Did you know: The Consequences Of Underwater Noise For Ocean Life 🎥
About 70% of our planet is covered by oceans and seas. They are a source of food, means of transportation, oxygen producer, and much more.
Marine life - or sea life or ocean life - is the plants, animals and other organisms that live in the salt water of the sea or ocean, or the brackish water of coastal estuaries. At a fundamental level, marine life affects the nature of the planet. Marine organisms, mostly microorganisms, produce oxygen and sequester carbon. Shorelines are in part shaped and protected by marine life, and some marine organisms even help create new land. https://en.wikipedia.org/wiki/Marine_life
Marine animals rely on sound to acoustically sense their surroundings, communicate, locate food and protect themselves underwater. Marine mammals, whales for example, use sound to identify objects such as food, obstacles, and other whales. By emitting clicks, or short pulses of sound, marine mammals can listen for echoes and detect prey items, or navigate around objects. These animal’s senses function just like the sonar systems on navy ships. It is clear that producing and hearing sound is vital to marine mammal survival.
Sadly, an overlooked catastrophe has developed in our modern technology world.
Marine animals depend on their hearing for navigation, communication and catching prey. But sound levels in our oceans are rising constantly with military sonar used to locate submarines. This is particularly dangerous, as those sound waves interfere with the animals hearing within a radius of about 3.000 kilometres (we highly recommend to watch the video at the end of the blog). There is also shipping, offshore oil rigs and the use of airguns in seismic oil exploration.
The most striking consequence of ocean noise pollution is the stranding of whales and dolphins. Strandings have been observed to be particularly frequent after naval sonar manoeuvres. Extreme sound events like these inflict vascular damage on the brain, lungs and other organs. The animals may also panic and surface too fast which causes the formation of nitrogen bubbles in the blood (so-called bends - decompression sickness). Death might be the result of an emerging embolism.
We continuously read or hear about beached whales, for example: On the 22nd of February 2021 in Wellington/New Zealand, volunteers successfully refloated stranded whales but concerns remained that they might beach themselves again overnight.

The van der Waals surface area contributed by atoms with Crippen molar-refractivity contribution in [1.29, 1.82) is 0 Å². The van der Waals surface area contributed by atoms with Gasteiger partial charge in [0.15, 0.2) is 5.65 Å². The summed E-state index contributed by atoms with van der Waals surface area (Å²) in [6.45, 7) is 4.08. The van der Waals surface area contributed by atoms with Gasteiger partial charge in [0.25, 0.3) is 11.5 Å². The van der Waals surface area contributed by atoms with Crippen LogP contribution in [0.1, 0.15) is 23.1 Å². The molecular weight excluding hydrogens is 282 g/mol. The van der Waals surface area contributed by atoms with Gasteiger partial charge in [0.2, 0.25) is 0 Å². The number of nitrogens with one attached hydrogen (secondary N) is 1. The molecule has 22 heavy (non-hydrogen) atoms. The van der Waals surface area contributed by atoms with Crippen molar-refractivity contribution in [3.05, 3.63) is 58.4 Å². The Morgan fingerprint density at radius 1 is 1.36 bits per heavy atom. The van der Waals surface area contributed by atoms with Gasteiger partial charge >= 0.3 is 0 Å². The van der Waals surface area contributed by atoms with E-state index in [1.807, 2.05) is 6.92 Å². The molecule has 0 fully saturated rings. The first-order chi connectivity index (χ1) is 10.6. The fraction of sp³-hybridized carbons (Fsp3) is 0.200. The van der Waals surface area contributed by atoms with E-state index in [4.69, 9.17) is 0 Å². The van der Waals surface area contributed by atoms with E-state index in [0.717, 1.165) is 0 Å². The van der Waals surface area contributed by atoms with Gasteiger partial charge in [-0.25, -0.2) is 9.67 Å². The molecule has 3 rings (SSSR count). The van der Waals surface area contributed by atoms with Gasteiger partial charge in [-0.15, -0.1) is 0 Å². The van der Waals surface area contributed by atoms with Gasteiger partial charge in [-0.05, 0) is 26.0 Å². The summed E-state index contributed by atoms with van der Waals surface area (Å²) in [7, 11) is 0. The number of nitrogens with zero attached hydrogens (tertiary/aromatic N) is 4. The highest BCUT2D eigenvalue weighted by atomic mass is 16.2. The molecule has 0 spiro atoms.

Twenty-eight were alive, while fifteen were known to have died.
Just as for humans, extremely loud sound may cause hearing damage in marine animals. This is a serious problem for the many marine creatures depending on their hearing for communication, sensing danger, finding a partner and hunting prey. Other physical consequences of ocean noise pollution are also disruption of the schooling structure of fish or impaired growth of shrimp as a food source for other marine life, even cell changes have been detected in lobsters. Noise means stress and results in the impairment of the animals immune system which makes them more susceptible to illness in general.
Ocean noise pollution also causes marine animals to flee and abandon valuable habitats, either because of direct impact or because they have to follow their fleeing prey. Ocean noise pollution has a disruptive impact on mating, finding food and nursing young – with grave consequences in populations that are already weakened by other environmental impacts.
🎥 (3:54) Underwater noise - the overlooked catastrophe
Whales stranding, shoals of fish collapsing, sea turtles fleeing: extreme noise is harming marine life. Noise caused by military sonar tests, the search for oil and gas, and giant ship propellers. Help us by joining the worldwide campaign SILENT OCEANS.
Ocean ecosystems have to be protected urgently by the creation of Marine Reserves (or Protected Zones), that protect special places from all kinds of threats - including those posed by auditory contamination. We have to create those ocean sanctuaries desperately. Let's raise more awareness, so that collectively we can change the world to be a better place. Let’s find a way to convince the political leaders to create a global network of marine reserves.
3 big reasons why we need ocean sanctuaries now
More ocean sanctuaries - more life! Studies have shown that ocean sanctuaries, also known as “no take” marine reserves, quadruple the biomass of animals and plants and also vastly increase their size.
Plenty of fish (and money) in the sea.
Marine sanctuaries can help protect us from the effects of climate change
The “Marine Protection Atlas” brings together the best available information on marine protection around the world, so that the marine conservation community can work together to protect at least 30% of the world's oceans by 2030.
One of our earlier blogs from March 2018 demonstrates what can be achieved:
Chile has created a new law protecting the waters along its 6,400 kilometre coastline. Have a read...
Ocean Care Switzerland (viewed 06.04.2021)
National Geographic, Marine Sanctuaries (viewed 06.04.2021)